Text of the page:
So I have this simple java server. Works great .. until I notice it gobbles up memory with every request. After some initial investigation, it appear as though the classes that serve as the threads I spin off to service the request are not being reclaimed. I'm having trouble determining what is going on, so I wrote a simple base case (code listed below). When I run this, and connect to the server multiple times via telnet, I never see the output from the garb2's finalize method. I'm assuming this is because the class is never marked for garbage collection. How come? I must be missing something incredibly obvious here ...

public class Garb1
{
public static void main(String[] args)
{
try
{
ServerSocket sc = new ServerSocket(9090);
sc.setSoTimeout(30000);

while(true)
{
try
{
Socket sock = sc.accept();
System.out.println("Incomming connection received");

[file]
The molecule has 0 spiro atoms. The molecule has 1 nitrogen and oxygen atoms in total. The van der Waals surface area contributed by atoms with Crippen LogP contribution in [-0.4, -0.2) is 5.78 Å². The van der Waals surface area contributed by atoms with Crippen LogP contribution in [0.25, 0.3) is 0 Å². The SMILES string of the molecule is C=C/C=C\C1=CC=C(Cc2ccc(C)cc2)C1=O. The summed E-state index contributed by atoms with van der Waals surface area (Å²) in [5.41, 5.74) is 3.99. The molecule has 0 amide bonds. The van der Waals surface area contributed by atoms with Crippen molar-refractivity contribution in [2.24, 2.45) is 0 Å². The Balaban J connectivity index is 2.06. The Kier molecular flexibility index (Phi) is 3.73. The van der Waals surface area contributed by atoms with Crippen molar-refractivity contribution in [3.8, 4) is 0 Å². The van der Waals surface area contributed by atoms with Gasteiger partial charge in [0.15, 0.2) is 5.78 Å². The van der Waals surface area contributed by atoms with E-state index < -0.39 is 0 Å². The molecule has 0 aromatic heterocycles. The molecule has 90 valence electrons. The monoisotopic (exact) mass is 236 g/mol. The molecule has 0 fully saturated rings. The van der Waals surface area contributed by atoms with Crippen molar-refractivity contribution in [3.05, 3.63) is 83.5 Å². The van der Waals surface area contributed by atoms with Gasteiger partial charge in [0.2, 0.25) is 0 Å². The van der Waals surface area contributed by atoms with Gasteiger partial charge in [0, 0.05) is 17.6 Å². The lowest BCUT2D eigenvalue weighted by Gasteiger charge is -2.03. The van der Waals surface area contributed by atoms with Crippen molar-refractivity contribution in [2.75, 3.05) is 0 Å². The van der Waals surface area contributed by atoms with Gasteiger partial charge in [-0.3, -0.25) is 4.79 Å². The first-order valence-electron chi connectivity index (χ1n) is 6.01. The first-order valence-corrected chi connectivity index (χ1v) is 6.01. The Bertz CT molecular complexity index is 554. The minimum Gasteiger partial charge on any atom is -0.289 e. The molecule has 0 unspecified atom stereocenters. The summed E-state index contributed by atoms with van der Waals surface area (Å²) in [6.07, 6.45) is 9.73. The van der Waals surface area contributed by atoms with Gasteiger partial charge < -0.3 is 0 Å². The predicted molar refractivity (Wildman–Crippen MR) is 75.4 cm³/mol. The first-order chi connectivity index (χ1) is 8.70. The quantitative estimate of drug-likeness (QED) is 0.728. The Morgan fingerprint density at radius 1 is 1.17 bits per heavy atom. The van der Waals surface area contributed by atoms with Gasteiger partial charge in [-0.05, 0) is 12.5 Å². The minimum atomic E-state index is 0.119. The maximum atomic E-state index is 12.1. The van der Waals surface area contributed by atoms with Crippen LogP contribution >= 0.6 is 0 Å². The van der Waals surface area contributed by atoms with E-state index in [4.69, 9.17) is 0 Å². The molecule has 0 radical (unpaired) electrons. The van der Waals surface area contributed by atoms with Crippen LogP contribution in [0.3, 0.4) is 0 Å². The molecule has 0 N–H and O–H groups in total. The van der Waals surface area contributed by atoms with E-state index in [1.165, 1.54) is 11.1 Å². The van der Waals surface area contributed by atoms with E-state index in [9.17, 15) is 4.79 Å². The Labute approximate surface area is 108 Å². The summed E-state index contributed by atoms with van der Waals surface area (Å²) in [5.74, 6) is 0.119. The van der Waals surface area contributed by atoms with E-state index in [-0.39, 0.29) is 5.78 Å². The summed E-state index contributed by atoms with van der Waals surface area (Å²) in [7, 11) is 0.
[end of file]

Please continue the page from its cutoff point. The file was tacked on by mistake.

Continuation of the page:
Garb2 wt = new Garb2(sock);
wt.run();

System.out.println("Run() called, looping around");
}
catch(java.io.InterruptedIOException joi)
{
System.out.println("Interrupted exception caught");
}
}
}
catch(Exception e)
{
System.out.println("Error");
}
}
}


public class Garb2 extends Thread
{
public Garb2(Socket p_socket)
{
System.out.println("Garb2 constructing");
_buffer = new int[90000];
_socket = p_socket;
setName("Garb2");
}

public void run()
{
System.out.println("Garb2 running. Closing socket ...");
try
{
_socket.close();
}
catch(Exception e)
{
System.out.println("Error closing socket");
}
System.out.println("Garb2 exiting");
}

public void finalize () throws java.lang.Throwable
{
System.out.println("Garb2 finalize method called");
}

private Socket _socket;
int[] _buffer;
}